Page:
“So you have arrived by now?”

“No, I am waiting in the middle of Burhaniye”


I told him the whole story above.

“Where are you?” I told him where I was.  He went on to search the internet then informed me:

“There is an otogar (bus station) 750 meters away from you. There is a bus at 3 AM and it is 30 tl to Ayvalık. ”

“Hmm I will wait here a little longer, the mini-bus should show up by midnight.” It was 11:30 or so. A little while after a dolmuş showed up, I asked the driver:

“When is the dolmuş for Ayvalık coming?”

“There is no domus for Ayvalık coming.” He said unequivocally.

“Oh. Thank you.” Otogar it is then, i picked up my things and started in the direction of the otogar. As I was crossing the road a young man was walking by, I asked him if I was indeed in the right direction.

“Oh, no! It is neither this or that way, it’s over here and maybe 1.5 or 2 km away.”

“Oh.” Then he started to talk really fast and I could not understand him. Finally I got that he was proposing to walk with me to the otogar. So we set out in the night. All the streets were deserted, so quiet, when I looked up the sky was illuminated with stars. I started to think that this was all not so bad.  I find that if I look at nature, any situation is never as bad as the mind makes it.

“So what is your work? Are you married? How old are you? Where are you from? When did you move to Turkey?” As we walked he asked all those questions. I would reply and then there would be silence. I started to ask him more or less the same questions back, to help time go by. His name was Ibrahim, he was an engineer, he was 25 years old. When he asked my age he just stared at me.

“You don’t look like it.”  He said.

“I know.”  I answered. We took a break by one of the fountains and my phone rang. It was my friend in Istanbul.

“Where are you now?” he asked and I told him and passed the phone to my guide. They chatted a bit and he gave me the phone back.

“Call me when you are at the otogar.” he said and we hung up.  We resumed our walk in the dark, quiet night.  Suddenly it appeared in the night out of a turn, a brightly lit building. The bus station.

“Thank you so much I said. It was a small thing but it was really important to me.” He was looking at me with a strange look. He said I was a strange woman. I smiled and said “I know.” The lack of ability to communicate via words was stopping me to say something appropriate for goodbyes.

“Thank you” I said again. We hugged and I went my way not looking back.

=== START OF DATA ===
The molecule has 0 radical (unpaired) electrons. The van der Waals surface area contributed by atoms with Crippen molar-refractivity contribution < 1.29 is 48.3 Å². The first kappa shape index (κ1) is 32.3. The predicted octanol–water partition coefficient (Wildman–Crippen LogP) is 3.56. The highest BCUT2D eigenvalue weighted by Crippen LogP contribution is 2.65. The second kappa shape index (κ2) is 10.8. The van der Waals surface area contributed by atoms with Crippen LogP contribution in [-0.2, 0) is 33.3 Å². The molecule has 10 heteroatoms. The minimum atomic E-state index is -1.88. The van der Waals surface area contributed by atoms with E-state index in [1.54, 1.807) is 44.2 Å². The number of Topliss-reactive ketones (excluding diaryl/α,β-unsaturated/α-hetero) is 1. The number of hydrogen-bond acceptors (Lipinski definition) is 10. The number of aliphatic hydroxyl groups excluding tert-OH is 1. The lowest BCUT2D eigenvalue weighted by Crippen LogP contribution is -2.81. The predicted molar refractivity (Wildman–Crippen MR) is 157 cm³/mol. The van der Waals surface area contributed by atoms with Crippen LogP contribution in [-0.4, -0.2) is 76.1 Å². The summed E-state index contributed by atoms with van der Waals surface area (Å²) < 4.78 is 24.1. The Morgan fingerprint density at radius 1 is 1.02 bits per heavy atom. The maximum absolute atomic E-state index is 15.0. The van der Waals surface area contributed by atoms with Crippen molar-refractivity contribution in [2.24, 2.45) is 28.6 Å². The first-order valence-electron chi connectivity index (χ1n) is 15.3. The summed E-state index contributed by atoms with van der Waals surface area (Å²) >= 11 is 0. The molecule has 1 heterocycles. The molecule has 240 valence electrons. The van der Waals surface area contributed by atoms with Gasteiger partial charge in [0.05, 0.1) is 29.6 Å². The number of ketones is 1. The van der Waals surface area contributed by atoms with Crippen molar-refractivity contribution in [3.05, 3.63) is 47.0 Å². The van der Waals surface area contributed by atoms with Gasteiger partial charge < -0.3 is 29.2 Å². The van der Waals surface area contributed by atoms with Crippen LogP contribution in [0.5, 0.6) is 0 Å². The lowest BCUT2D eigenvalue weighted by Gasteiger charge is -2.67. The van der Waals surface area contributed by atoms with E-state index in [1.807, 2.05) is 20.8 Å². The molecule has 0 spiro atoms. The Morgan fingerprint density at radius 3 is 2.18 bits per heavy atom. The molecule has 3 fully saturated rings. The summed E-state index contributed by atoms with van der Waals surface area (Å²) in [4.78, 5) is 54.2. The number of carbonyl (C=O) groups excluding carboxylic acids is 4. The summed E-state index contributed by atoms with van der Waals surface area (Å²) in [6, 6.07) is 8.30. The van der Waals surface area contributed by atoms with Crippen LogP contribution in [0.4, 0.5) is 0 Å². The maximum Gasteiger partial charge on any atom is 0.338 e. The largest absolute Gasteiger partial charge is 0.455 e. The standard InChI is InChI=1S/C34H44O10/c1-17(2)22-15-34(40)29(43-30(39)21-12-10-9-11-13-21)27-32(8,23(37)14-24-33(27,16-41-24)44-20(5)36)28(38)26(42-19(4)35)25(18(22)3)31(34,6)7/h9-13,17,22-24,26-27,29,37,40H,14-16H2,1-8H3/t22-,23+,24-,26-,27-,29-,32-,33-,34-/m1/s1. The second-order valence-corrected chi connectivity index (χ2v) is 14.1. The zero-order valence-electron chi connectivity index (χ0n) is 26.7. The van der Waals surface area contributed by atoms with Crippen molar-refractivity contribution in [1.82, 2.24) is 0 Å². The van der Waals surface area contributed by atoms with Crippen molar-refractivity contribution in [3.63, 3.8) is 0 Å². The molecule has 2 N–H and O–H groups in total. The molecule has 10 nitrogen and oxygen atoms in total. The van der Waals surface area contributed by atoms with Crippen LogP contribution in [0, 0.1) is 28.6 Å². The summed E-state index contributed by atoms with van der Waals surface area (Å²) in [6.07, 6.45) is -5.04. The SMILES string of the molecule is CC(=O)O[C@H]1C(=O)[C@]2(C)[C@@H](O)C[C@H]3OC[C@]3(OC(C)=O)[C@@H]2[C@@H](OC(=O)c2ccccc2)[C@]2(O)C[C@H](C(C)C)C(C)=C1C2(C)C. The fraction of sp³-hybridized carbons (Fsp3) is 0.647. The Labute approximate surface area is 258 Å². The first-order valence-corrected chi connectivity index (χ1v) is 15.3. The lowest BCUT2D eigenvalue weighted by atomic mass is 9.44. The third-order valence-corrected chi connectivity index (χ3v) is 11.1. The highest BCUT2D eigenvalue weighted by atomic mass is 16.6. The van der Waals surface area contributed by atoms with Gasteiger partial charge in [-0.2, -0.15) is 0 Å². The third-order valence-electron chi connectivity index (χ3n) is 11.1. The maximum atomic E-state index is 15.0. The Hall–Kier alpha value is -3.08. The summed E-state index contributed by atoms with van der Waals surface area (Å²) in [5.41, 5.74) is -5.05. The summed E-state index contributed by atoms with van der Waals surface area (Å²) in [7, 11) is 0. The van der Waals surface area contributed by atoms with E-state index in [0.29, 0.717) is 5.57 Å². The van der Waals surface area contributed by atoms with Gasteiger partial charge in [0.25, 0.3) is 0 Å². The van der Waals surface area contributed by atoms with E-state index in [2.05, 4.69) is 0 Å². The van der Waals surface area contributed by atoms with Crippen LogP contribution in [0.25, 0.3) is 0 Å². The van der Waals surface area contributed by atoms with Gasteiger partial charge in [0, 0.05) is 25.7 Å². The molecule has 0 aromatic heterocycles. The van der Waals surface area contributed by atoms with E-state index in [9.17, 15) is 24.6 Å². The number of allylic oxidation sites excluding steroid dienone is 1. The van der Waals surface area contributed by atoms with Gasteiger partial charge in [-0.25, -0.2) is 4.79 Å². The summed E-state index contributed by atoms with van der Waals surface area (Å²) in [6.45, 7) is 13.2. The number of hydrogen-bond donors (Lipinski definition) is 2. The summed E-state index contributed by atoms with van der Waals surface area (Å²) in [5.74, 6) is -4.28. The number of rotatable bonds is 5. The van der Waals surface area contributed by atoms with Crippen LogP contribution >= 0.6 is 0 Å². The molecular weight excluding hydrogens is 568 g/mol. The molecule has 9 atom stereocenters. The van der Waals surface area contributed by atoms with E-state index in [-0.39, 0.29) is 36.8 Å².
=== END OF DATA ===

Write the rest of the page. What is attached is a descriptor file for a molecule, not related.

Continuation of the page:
Inside everything was brightly lit by very white light, each of the desks of the main bus companies manned by one person. My phone rang again, my friend it was.

“So where are you now?”

“At the bus station.”

“I looked online and there are no tickets at this time, maybe you should go and ask them.”

“Yeah but it’s difficult to be understood.”

“Go to them and give them the phone.” which I did. We talked like this to 4 different company reps, finally the last one said that I might be able to get on at 1 AM if the driver agrees to make an unscheduled stop on his route for 10 or 15 lira. So the man told me I could leave my bags and relax while I waited. There was a small cafe, I went there as I was ravenous. He started to make toast. I got some ayran (yogurt drink) and waited. It looks like his grill was cold as it was taking forever to get ready.

Suddenly the man from the company came to me and said : Lets go!

“I have toast coming!”

“OK, take your time and get it!” and to the man in the kitchen I said:“ I must go!!”

“I’ll put it in a ‘to go’ package!” I paid him and ran to the bus. They took my luggage and put it under and I climbed in and we immediately got on the road. Oh my, it looks like I will make it after all! I ate my grilled cheese with the appetite of a lion. Then found an electrical outlet on the bus, plugged my laptop and plugged my phone, which had gone dead in the mean time, to charge. Then I called my friend again:

“I am on the bus!”

We quickly made our way to Ayvalık’s bus station. I asked the driver how much for the ride? He said 15. Do you have change? I asked as all I had on me was a 10 lira and a 100 lira bill.